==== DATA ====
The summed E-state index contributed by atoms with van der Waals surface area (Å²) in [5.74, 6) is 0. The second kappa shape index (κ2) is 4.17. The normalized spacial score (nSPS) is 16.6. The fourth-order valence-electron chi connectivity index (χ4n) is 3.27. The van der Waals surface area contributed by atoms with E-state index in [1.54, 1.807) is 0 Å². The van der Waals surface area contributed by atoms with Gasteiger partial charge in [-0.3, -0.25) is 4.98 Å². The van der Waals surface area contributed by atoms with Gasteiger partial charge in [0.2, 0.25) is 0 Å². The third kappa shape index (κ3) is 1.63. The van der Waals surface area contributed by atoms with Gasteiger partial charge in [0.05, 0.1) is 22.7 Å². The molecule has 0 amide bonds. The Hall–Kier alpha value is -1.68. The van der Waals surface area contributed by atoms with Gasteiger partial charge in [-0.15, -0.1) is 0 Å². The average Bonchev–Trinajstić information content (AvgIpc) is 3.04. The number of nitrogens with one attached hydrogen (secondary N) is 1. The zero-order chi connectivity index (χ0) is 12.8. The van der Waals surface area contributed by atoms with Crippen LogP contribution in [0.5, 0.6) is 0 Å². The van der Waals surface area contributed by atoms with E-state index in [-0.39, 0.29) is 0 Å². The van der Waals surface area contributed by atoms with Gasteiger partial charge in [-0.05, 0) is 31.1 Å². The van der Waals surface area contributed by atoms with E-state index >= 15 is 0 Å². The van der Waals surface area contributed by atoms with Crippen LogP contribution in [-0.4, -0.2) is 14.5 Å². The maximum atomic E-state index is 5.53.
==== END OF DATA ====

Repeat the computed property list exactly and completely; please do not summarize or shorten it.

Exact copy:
The summed E-state index contributed by atoms with van der Waals surface area (Å²) in [5.74, 6) is 0. The second kappa shape index (κ2) is 4.17. The normalized spacial score (nSPS) is 16.6. The fourth-order valence-electron chi connectivity index (χ4n) is 3.27. The van der Waals surface area contributed by atoms with E-state index in [1.54, 1.807) is 0 Å². The van der Waals surface area contributed by atoms with Gasteiger partial charge in [-0.3, -0.25) is 4.98 Å². The van der Waals surface area contributed by atoms with Gasteiger partial charge in [0.2, 0.25) is 0 Å². The third kappa shape index (κ3) is 1.63. The van der Waals surface area contributed by atoms with Gasteiger partial charge in [0.05, 0.1) is 22.7 Å². The molecule has 0 amide bonds. The Hall–Kier alpha value is -1.68. The van der Waals surface area contributed by atoms with Gasteiger partial charge in [-0.15, -0.1) is 0 Å². The average Bonchev–Trinajstić information content (AvgIpc) is 3.04. The number of nitrogens with one attached hydrogen (secondary N) is 1. The zero-order chi connectivity index (χ0) is 12.8. The van der Waals surface area contributed by atoms with Crippen LogP contribution in [0.5, 0.6) is 0 Å². The van der Waals surface area contributed by atoms with E-state index in [-0.39, 0.29) is 0 Å². The van der Waals surface area contributed by atoms with Gasteiger partial charge in [-0.05, 0) is 31.1 Å². The van der Waals surface area contributed by atoms with E-state index >= 15 is 0 Å². The van der Waals surface area contributed by atoms with Crippen LogP contribution in [-0.4, -0.2) is 14.5 Å². The maximum atomic E-state index is 5.53.